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Issue 85 - September 2008 - Page 3

Pages in this month's issue:
  1. Sun Powered Key Ring Tracking Device Hoax
  2. Photographs of Lions Chewing Car Tyres
  3. Webmail Account Phishing Scam
  4. Katie Fitch Prayer Request Email
  5. Internet Explorer 7 Latest Version Malware Email
  6. World's Largest Swimming Pool
  7. Mysterious Carved Tree Hoax
  8. Montauk 'Monster' Photograph
  9. Video of Lebanese Girl Crying Crystal Tears
  10. Miracle in Egypt - Buried Children Saved By Jesus
  11. Two Cranes Tipping Off Pier Photographs
  12. Astronaut Carving on Salamanca Cathedral Wall
  13. Sunset Over Europe and Africa From Columbia Hoax
  14. Whipped Ocean - Beach Foam at Yamba New South Wales
  15. Burned Cigars Insurance Claim Hoax

Issue 85 Start Menu

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Webmail Account Phishing Scam

Summary:
Email claims that recipients must "confirm their account" by providing username and password details within three days or their webmail account will be closed (Full commentary below).



Status:
False

Example:(Submitted, August 2008)
Subject: Dear Webmail Subscriber Confirm Your Account.

From: "WEB SUPPORT TEAM"


Dear Webmail Account Owner,

This message is from web mail admin messaging center to all web mail account owners. We are currently upgrading our data base and e-mail account center. We are canceling unused web mail email account to create more space for new accounts.

To prevent your account from closing you will have to update it below so that we will know it's status as a currently used account.

CONFIRM YOUR EMAIL IDENTITY BELOW

Email Username : .............
Email Password : ................
Date of Birth : .................

Warning!!! Any account owner that refuses to update his or her account within Three days of this update notification will lose his or her account permanently.

Thank you for using web mail
Support Team
Warning Code :ID67565434




Commentary:
This unsolicited email warns the recipient that his or her webmail account will be closed if the account is not updated within three days. The message instructs the user to confirm his or her identity by providing the webmail account username and password and user's date of birth.

However, the message is not from any official webmail "support team" nor will the user's account be closed within three days if the requested information is not supplied. Instead, the message is a rather crude attempt by Internet criminals to fool unsuspecting webmail users into handing over their account details. A victim who complies with the instructions in the phishing scam email will in fact be providing the scammers with the means to directly access his or her webmail account. Once armed with the victim's account details, the scammers can logon to the webmail account, steal any personal information listed therein, and possibly use the account for sending spam or scam emails. The scammers can also harvest any email addresses included in the account's contact list and add them to spammer databases.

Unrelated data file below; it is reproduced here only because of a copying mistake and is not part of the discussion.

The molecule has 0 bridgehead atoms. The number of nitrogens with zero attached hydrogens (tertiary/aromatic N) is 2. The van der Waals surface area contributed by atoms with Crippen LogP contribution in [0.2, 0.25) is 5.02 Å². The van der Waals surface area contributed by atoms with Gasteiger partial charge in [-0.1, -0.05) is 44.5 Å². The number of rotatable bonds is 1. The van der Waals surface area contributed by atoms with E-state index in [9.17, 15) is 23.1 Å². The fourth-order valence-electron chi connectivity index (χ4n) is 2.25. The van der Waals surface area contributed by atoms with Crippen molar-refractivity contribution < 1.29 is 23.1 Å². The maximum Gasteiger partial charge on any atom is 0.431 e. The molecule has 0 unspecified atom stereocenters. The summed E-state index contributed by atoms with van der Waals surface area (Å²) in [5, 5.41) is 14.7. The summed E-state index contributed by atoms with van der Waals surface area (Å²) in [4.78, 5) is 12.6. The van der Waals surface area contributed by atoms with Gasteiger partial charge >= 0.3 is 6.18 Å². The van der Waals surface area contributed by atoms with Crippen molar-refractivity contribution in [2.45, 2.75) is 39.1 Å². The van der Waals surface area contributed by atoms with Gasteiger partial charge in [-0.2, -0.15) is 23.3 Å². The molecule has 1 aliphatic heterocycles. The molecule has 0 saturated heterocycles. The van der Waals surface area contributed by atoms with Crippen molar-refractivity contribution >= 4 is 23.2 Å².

Scammers regularly use such ruses to trick recipients into compromising their webmail accounts. However, such scam emails are more commonly targeted at specific webmail providers such as Yahoo. In this case, the scammers have apparently attempted to steal information from users of any webmail service by sending out a generic message that does not name a particular service provider. The message implies that there is some central webmail administrator that oversees all webmail accounts. However, this is simply untrue. There are now thousands of different webmail providers both large and small. Each is independently operated and they are certainly not under the control of some central administrative entity. A legitimate webmail administration message will clearly identify the company that provides the service via company names, links or logos. Generic admin messages that do not identify the name of the service provider are unlikely to be genuine.

Moreover, your webmail provider is very unlikely to request your username and password via email. While some providers may close inactive accounts after a specified period, they will not demand that the user provide sensitive information via email or risk losing their account within a few days. Any unsolicited email that makes such a demand is likely to be fraudulent. In some variants of these scams, the scammers will include a link to a fake website that closely resembles the genuine webmail login page. You should treat as suspect any email that claims that you will lose your account if you do not provide private information via email or a website. Do not reply to such emails or click on any links that they may contain.

Read more information about Phishing Scams

References:
Yahoo Account Phishing Scam Email

Previous Article            Next Article

Issue 85 Start Menu

Pages in this month's issue:
  1. Sun Powered Key Ring Tracking Device Hoax
  2. Photographs of Lions Chewing Car Tyres
  3. Webmail Account Phishing Scam
  4. Katie Fitch Prayer Request Email
  5. Internet Explorer 7 Latest Version Malware Email
  6. World's Largest Swimming Pool
  7. Mysterious Carved Tree Hoax
  8. Montauk 'Monster' Photograph
  9. Video of Lebanese Girl Crying Crystal Tears
  10. Miracle in Egypt - Buried Children Saved By Jesus
  11. Two Cranes Tipping Off Pier Photographs
  12. Astronaut Carving on Salamanca Cathedral Wall
  13. Sunset Over Europe and Africa From Columbia Hoax
  14. Whipped Ocean - Beach Foam at Yamba New South Wales
  15. Burned Cigars Insurance Claim Hoax